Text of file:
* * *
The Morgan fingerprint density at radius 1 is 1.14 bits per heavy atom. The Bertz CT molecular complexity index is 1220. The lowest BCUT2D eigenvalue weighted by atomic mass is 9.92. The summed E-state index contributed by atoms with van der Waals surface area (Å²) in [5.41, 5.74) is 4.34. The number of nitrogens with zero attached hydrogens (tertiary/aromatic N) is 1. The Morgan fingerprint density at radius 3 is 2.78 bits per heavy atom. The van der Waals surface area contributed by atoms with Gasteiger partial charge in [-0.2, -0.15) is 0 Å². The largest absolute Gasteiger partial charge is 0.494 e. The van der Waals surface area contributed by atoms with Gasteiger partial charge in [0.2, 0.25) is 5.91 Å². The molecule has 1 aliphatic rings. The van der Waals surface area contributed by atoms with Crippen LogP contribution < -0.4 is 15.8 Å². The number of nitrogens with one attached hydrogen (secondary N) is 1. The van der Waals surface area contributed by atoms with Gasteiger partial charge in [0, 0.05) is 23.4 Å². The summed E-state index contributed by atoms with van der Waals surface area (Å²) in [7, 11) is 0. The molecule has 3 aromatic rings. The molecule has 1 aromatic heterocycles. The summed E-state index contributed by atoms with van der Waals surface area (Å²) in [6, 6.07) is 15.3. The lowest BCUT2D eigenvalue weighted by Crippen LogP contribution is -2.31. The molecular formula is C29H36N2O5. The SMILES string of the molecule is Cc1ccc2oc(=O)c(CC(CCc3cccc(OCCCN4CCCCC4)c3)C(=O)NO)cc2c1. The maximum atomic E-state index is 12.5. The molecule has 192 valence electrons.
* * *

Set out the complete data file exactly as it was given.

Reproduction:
The Morgan fingerprint density at radius 1 is 1.14 bits per heavy atom. The Bertz CT molecular complexity index is 1220. The lowest BCUT2D eigenvalue weighted by atomic mass is 9.92. The summed E-state index contributed by atoms with van der Waals surface area (Å²) in [5.41, 5.74) is 4.34. The number of nitrogens with zero attached hydrogens (tertiary/aromatic N) is 1. The Morgan fingerprint density at radius 3 is 2.78 bits per heavy atom. The van der Waals surface area contributed by atoms with Gasteiger partial charge in [-0.2, -0.15) is 0 Å². The largest absolute Gasteiger partial charge is 0.494 e. The van der Waals surface area contributed by atoms with Gasteiger partial charge in [0.2, 0.25) is 5.91 Å². The molecule has 1 aliphatic rings. The van der Waals surface area contributed by atoms with Crippen LogP contribution < -0.4 is 15.8 Å². The number of nitrogens with one attached hydrogen (secondary N) is 1. The van der Waals surface area contributed by atoms with Gasteiger partial charge in [0, 0.05) is 23.4 Å². The summed E-state index contributed by atoms with van der Waals surface area (Å²) in [7, 11) is 0. The molecule has 3 aromatic rings. The molecule has 1 aromatic heterocycles. The summed E-state index contributed by atoms with van der Waals surface area (Å²) in [6, 6.07) is 15.3. The lowest BCUT2D eigenvalue weighted by Crippen LogP contribution is -2.31. The molecular formula is C29H36N2O5. The SMILES string of the molecule is Cc1ccc2oc(=O)c(CC(CCc3cccc(OCCCN4CCCCC4)c3)C(=O)NO)cc2c1. The maximum atomic E-state index is 12.5. The molecule has 192 valence electrons.